If, as seems to be the case, the Beirut explosion was caused by thousands of tonnes of ammonium nitrate stored in a warehouse, the blast demonstrates the deadly potential of this common agricultural chemical.
What is ammonium nitrate?
With the chemical formula NH4NO3, ammonium nitrate is a naturally occurring, highly soluble white crystalline solid, more commonly known as saltpetre.
The largest deposits are found in the Atacama Desert in Chile, from where it was mined. These days almost 100% of the chemical that is used is synthetic, produced by reacting ammonia with nitric acid.
What is it used for?
Ammonium nitrate is predominantly used in agriculture as a high-nitrogen fertiliser. It’s relatively stable under most conditions and is inexpensive to manufacture, making the chemical a popular alternative to other, more expensive nitrogen sources.
It is also a key component of ANFO, (ammonium nitrate/fuel oil), an industrial explosive used in mining, quarrying, and civil construction and accounting for 80% of all the industrial explosives used in US.
By itself, ammonium nitrate is not regarded as particularly volatile or dangerous, but under certain conditions it can be deadly.
Most countries have regulations controlling its storage to make sure it is safe.
What makes ammonium nitrate explode?
Particular sets of circumstances are needed to turn ammonium nitrate from a stable compound into an explosive, without any fuel or external catalyst.
It is classified as an “energetic material”, one that produces heat as it decomposes, similar to the way heat is generated by rotting material in a compost heap.
If there is sufficient quantity of ammonium nitrate, it can generate enough heat to catch fire and keep the fire going, without the need for an external catalyst such as a flame.
As it burns, ammonium nitrate goes through chemical changes that lead to the production of oxygen, precisely what a fire needs to keep going and get bigger. As it heats up the chemical can fuse together, creating a seal or plug.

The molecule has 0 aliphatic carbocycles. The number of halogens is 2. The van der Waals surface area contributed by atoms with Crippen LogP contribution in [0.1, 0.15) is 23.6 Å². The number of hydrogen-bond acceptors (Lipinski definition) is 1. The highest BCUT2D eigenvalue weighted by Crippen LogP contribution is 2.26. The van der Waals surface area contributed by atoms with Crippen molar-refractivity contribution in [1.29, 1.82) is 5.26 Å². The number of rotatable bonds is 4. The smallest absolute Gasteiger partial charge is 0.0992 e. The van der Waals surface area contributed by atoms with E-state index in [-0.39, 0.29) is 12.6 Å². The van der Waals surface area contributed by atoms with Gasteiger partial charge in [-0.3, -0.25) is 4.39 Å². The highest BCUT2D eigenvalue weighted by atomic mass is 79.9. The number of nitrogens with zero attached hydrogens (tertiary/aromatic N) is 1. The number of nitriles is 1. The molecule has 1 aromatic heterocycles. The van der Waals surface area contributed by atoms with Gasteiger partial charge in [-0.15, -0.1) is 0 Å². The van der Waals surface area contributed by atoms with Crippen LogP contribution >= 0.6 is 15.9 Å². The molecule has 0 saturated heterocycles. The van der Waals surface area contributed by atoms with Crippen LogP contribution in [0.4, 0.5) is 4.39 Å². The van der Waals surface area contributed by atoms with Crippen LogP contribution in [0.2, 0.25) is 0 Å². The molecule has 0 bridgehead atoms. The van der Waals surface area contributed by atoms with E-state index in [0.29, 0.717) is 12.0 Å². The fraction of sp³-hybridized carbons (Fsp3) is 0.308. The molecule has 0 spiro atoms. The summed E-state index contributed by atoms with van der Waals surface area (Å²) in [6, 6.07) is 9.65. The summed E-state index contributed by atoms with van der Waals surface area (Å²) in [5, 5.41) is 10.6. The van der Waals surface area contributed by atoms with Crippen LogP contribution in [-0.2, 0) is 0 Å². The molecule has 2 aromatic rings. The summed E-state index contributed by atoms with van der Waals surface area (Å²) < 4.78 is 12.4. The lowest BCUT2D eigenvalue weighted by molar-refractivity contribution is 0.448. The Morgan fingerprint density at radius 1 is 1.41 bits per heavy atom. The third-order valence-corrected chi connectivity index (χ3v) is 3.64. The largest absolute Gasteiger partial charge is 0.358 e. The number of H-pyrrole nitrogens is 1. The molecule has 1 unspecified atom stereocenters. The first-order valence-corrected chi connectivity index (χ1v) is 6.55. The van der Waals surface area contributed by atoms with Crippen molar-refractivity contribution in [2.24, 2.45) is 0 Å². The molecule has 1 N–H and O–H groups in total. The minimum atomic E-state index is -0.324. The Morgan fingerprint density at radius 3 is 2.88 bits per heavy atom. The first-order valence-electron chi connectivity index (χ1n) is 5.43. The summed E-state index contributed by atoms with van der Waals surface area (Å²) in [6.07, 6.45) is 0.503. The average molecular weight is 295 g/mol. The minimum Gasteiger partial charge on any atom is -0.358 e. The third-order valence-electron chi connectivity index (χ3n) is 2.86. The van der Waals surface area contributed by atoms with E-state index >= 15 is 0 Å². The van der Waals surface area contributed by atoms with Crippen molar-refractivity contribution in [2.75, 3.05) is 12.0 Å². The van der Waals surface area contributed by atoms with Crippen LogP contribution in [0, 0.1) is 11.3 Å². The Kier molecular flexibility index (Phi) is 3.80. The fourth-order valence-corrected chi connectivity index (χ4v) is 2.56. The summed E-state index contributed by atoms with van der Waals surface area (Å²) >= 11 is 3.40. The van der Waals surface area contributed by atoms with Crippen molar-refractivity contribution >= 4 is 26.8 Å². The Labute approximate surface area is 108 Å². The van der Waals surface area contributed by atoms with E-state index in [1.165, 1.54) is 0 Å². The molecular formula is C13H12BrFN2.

The space behind the plug keeps on being heated and gases form.
Hot gas expands, but, behind the plug, it has nowhere to go. Eventually, the gas will break through the seal and the force of that will trigger an explosion.
Fertiliser bombs, the terrorist’s weapon of choice
Because of its low cost and ready availability, fertiliser has been used to make bombs. The ammonium nitrate is like the engine behind the explosion, but it also requires a detonator and fuel.
The first thing that happens during a fertiliser bomb blast is the explosion of the detonator.
The energy of the detonation wave causes the ammonium nitrate to vaporise – becoming a gas in an instant. The ammonium and nitrate molecules break down, and a large amount of oxygen gas is suddenly formed.
The gas released from the decomposing fertiliser is what drives the explosion. The rapid release of oxygen, along with the energy from the detonation wave, ignites the fuel.
When the liquid fuel ignites, it rapidly combusts, and even more gas is released.
Fertiliser bomb attacks
:: The Baltic Exchange building in the City of London was hit by a one-tonne fertiliser bomb planted by the IRA in April 1992. The blast in St Mary Axe killed three people, including a 15-year-old girl.
:: Bishopsgate in the City of London was hit with a one-tonne fertiliser bomb by the Provisional IRA in April 1993. One person died and 40 were injured. The bomb – hidden in a tipper truck – left a crater 40ft wide and 20ft deep.
:: Oklahoma City – a bomb targeted the Alfred P Murrah Federal Building in April 1995 and killed 168, although an unmatched body part suggests the toll was actually 169. Bomber Timothy McVeigh was executed by lethal injection in 2001. Co-conspirator Terry Nichols was jailed for life.
:: Docklands – A massive car bomb detonated beneath South Quay station in London’s Docklands in February 1996. The 1,000lb device killed two men, ended a 17-month IRA ceasefire and caused £85m of damage.
:: Manchester – The IRA struck Manchester city centre with a 3,300lb bomb, injuring more than 200 people. No one was killed due to a coded warning phoned in more than an hour before the blast, at 11am on a Saturday morning in June 1996.
It was the largest bomb to explode in Britain since the Second World War.